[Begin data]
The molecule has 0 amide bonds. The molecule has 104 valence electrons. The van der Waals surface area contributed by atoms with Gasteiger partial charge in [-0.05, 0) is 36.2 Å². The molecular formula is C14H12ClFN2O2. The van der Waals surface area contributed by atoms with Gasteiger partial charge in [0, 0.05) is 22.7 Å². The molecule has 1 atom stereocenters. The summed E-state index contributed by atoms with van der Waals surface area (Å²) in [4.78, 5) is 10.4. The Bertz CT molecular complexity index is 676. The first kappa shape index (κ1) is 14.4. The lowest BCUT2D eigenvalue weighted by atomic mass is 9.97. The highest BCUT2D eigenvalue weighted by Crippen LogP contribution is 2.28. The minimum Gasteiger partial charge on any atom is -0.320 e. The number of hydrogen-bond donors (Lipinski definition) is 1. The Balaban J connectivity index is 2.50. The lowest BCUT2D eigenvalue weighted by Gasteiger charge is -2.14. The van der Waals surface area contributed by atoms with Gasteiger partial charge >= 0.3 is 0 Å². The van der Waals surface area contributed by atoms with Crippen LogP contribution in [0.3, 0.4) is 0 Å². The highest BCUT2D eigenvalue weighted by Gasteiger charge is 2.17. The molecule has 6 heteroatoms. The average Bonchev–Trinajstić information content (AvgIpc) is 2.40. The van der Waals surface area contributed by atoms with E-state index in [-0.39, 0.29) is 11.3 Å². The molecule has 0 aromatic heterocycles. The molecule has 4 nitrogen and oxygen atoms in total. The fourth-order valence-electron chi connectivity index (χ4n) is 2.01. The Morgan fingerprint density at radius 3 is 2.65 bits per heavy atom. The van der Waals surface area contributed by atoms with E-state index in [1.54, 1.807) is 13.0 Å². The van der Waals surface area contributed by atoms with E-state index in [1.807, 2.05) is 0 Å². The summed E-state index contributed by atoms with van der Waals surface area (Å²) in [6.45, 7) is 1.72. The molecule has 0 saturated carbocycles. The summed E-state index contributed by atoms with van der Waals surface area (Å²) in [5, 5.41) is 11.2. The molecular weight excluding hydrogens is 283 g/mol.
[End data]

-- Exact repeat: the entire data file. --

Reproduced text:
The molecule has 0 amide bonds. The molecule has 104 valence electrons. The van der Waals surface area contributed by atoms with Gasteiger partial charge in [-0.05, 0) is 36.2 Å². The molecular formula is C14H12ClFN2O2. The van der Waals surface area contributed by atoms with Gasteiger partial charge in [0, 0.05) is 22.7 Å². The molecule has 1 atom stereocenters. The summed E-state index contributed by atoms with van der Waals surface area (Å²) in [4.78, 5) is 10.4. The Bertz CT molecular complexity index is 676. The first kappa shape index (κ1) is 14.4. The lowest BCUT2D eigenvalue weighted by atomic mass is 9.97. The highest BCUT2D eigenvalue weighted by Crippen LogP contribution is 2.28. The minimum Gasteiger partial charge on any atom is -0.320 e. The number of hydrogen-bond donors (Lipinski definition) is 1. The Balaban J connectivity index is 2.50. The lowest BCUT2D eigenvalue weighted by Gasteiger charge is -2.14. The van der Waals surface area contributed by atoms with Gasteiger partial charge >= 0.3 is 0 Å². The van der Waals surface area contributed by atoms with Crippen LogP contribution in [0.3, 0.4) is 0 Å². The highest BCUT2D eigenvalue weighted by Gasteiger charge is 2.17. The molecule has 6 heteroatoms. The average Bonchev–Trinajstić information content (AvgIpc) is 2.40. The van der Waals surface area contributed by atoms with E-state index in [-0.39, 0.29) is 11.3 Å². The molecule has 0 aromatic heterocycles. The molecule has 4 nitrogen and oxygen atoms in total. The fourth-order valence-electron chi connectivity index (χ4n) is 2.01. The Morgan fingerprint density at radius 3 is 2.65 bits per heavy atom. The van der Waals surface area contributed by atoms with E-state index in [1.54, 1.807) is 13.0 Å². The van der Waals surface area contributed by atoms with E-state index in [1.807, 2.05) is 0 Å². The summed E-state index contributed by atoms with van der Waals surface area (Å²) in [6.45, 7) is 1.72. The molecule has 0 saturated carbocycles. The summed E-state index contributed by atoms with van der Waals surface area (Å²) in [5, 5.41) is 11.2. The molecular weight excluding hydrogens is 283 g/mol.